Many times we lose focus during a task simply because the amount information we are trying to take in is enormous. Instead, take the time to break your tasks down and organize them in a way that makes sense to you. A simple form of this is to make a to-do list that separates every single step of a process.  Organizing a task helps you maintain focus by keeping a tangible understanding of exactly what you are working on. You also give your brain motivation to concentrate because your body releases dopamine as you progress through tasks. This means that watching as your to-do list gets completed literally gives you a high.

4.Meditate

You don’t need to achieve enlightenment to benefit from this simple and refreshing activity. In their study printed in 2007, Chan & Woollcott found that meditating as little as 6 minutes a day can have a positive impact on your executive functioning. This means meditation improves focus, emotional regulation, self-awareness and alertness, among many other benefits. They also found that it doesn’t matter how much practice you have meditating over the years. Rather, the positive impact of meditation on your executive functioning is determined by how much you meditate each day. This also means that the more time you spend meditating each day, the better it is for you. So don’t concern yourself with how little or how much practice you have meditating; just start.

5.Exercise

In their 2009 work, studying exercise’s impact on individual’s memory and affect, Stroth, Hille, Spitzer, and Reinhardt of the University of Ulm in Germany, found that adding a routine of three 30 minute running sessions each week significantly increases the individual’s positive affect, or positive mood. They also found that those who completed the running sessions showed improvement in their visuospatial memory, or their ability to remember specific objects and their relation to other objects. This indicates that as little as 30 minutes of running three times a week could help improve your overall mood and spatial processing and memory abilities. Not to mention feeling better about yourself for being healthy!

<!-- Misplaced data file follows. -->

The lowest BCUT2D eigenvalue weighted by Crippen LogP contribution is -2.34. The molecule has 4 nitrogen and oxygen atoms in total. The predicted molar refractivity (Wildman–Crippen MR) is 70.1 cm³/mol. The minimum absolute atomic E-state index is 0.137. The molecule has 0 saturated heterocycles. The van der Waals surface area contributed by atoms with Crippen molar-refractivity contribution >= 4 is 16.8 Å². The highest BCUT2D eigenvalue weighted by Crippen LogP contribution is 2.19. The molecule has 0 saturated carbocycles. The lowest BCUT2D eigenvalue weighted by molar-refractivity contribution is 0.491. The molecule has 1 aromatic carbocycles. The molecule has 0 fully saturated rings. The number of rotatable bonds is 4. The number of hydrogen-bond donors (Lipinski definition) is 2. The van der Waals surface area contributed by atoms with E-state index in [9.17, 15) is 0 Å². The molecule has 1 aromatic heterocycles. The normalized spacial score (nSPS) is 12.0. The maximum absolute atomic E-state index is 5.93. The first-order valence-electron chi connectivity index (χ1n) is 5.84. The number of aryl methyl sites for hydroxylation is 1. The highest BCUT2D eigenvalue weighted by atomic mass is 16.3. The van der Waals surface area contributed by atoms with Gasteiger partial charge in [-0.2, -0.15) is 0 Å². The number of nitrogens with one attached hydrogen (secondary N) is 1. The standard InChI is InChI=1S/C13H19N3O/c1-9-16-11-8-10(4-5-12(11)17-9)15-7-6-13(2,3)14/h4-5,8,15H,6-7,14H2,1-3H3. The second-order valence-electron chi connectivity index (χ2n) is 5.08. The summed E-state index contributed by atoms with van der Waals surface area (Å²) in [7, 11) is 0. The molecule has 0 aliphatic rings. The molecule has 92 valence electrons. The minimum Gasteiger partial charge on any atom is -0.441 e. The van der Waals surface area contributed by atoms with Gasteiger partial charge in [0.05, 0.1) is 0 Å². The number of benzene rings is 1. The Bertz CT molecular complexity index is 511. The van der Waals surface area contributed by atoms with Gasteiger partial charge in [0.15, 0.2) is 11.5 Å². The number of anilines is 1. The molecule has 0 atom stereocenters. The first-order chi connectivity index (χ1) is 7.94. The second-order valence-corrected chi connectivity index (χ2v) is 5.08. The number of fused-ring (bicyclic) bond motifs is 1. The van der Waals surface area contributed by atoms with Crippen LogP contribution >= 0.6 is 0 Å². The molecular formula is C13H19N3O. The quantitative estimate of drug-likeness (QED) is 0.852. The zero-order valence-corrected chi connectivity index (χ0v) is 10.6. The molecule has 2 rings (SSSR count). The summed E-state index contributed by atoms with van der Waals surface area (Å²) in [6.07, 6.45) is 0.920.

6. Get a mental health check-up

I am a passionate proponent for metal health management. I strongly believe that regular appointments with a therapist are just as important as our appointments with our primary care physicians. Mental health awareness has been growing, and with it a deeper understanding of just how much our mental and emotional health impacts our overall wellbeing. From physical ailments such as headaches and nausea, to mental functioning including fatigue and poor concentration, our mental health can impact nearly every aspect of our lives. Having a trained professional help provide unbiased, educated feedback can have a significantly positive impact on every one of us.

To learn more about mental health, and ending the stigma of establishing a mental health provider, visit the following links:

National Alliance on Mental IllnessAmerican Psychological Association

7. Spend time outside

Over the centuries, we have spent increasing amounts of time indoors. With the invention of computers and smart phones, we have been exposed to additional blue-light, which can confuse our circadian rhythm and can impact our quality of sleep. Our bodies crave natural sunlight and the benefits that can only be found outdoors. Studies have shown that waterfalls release negative ions, which clean the air and have an anti-depressant effect. Researchers at the University of Michigan found that spending time outside had an effect similar to meditation; improving memory and concentration by as much as 20% by spending an hour outdoors each day. While you may be able to find negative-ion machines for use indoors and sunlamps (which are necessary depending on where you live and if you are impacted by Seasonal Affective Disorder), do yourself a favor and get outdoors whenever you can.

 

Most of all, spend time on yourself. If you don’t treat your body and mind with respect, who will?

 

 

References:

Chan, D., & Woollacott, M. (2007). Effects of Level of Meditation Experience on Attentional Focus: Is the Efficiency of Executive or Orientation Networks Improved?. Journal Of Alternative & Complementary Medicine13(6), 651-658. doi:10.1089/acm.2007.7022

Scullin, C. (2015). Top tips for better sleep. Occupational Health67(7), 16-17.

Stroth, S., Hille, K., Spitzer, M., & Reinhardt, R. (2009). Aerobic endurance exercise benefits memory and affect in young adults. Neuropsychological Rehabilitation19(2), 223-243. doi:10.1080/09602010802091183

University of Michigan

Walsh, R. (2011). Lifestyle and mental health. American Psychologist66(7), 579-592. doi:10.1037/a0021769